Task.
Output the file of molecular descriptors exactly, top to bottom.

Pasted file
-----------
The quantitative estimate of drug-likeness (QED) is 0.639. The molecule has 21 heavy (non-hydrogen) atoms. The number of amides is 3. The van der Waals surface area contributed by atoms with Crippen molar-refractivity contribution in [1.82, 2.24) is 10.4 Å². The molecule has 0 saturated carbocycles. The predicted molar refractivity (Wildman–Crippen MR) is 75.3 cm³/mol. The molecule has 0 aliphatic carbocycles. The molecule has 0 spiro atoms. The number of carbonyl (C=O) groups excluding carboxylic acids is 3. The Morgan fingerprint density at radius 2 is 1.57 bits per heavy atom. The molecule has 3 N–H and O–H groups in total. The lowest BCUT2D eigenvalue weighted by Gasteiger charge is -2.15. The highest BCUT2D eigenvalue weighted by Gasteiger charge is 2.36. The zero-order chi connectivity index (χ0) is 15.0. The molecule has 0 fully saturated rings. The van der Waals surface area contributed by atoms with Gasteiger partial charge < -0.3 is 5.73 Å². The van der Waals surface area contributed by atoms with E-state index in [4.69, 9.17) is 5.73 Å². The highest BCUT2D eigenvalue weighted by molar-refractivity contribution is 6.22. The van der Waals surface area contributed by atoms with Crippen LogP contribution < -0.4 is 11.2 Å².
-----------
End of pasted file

The quantitative estimate of drug-likeness (QED) is 0.639. The molecule has 21 heavy (non-hydrogen) atoms. The number of amides is 3. The van der Waals surface area contributed by atoms with Crippen molar-refractivity contribution in [1.82, 2.24) is 10.4 Å². The molecule has 0 saturated carbocycles. The predicted molar refractivity (Wildman–Crippen MR) is 75.3 cm³/mol. The molecule has 0 aliphatic carbocycles. The molecule has 0 spiro atoms. The number of carbonyl (C=O) groups excluding carboxylic acids is 3. The Morgan fingerprint density at radius 2 is 1.57 bits per heavy atom. The molecule has 3 N–H and O–H groups in total. The lowest BCUT2D eigenvalue weighted by Gasteiger charge is -2.15. The highest BCUT2D eigenvalue weighted by Gasteiger charge is 2.36. The zero-order chi connectivity index (χ0) is 15.0. The molecule has 0 fully saturated rings. The van der Waals surface area contributed by atoms with Gasteiger partial charge < -0.3 is 5.73 Å². The van der Waals surface area contributed by atoms with E-state index in [4.69, 9.17) is 5.73 Å². The highest BCUT2D eigenvalue weighted by molar-refractivity contribution is 6.22. The van der Waals surface area contributed by atoms with Crippen LogP contribution < -0.4 is 11.2 Å².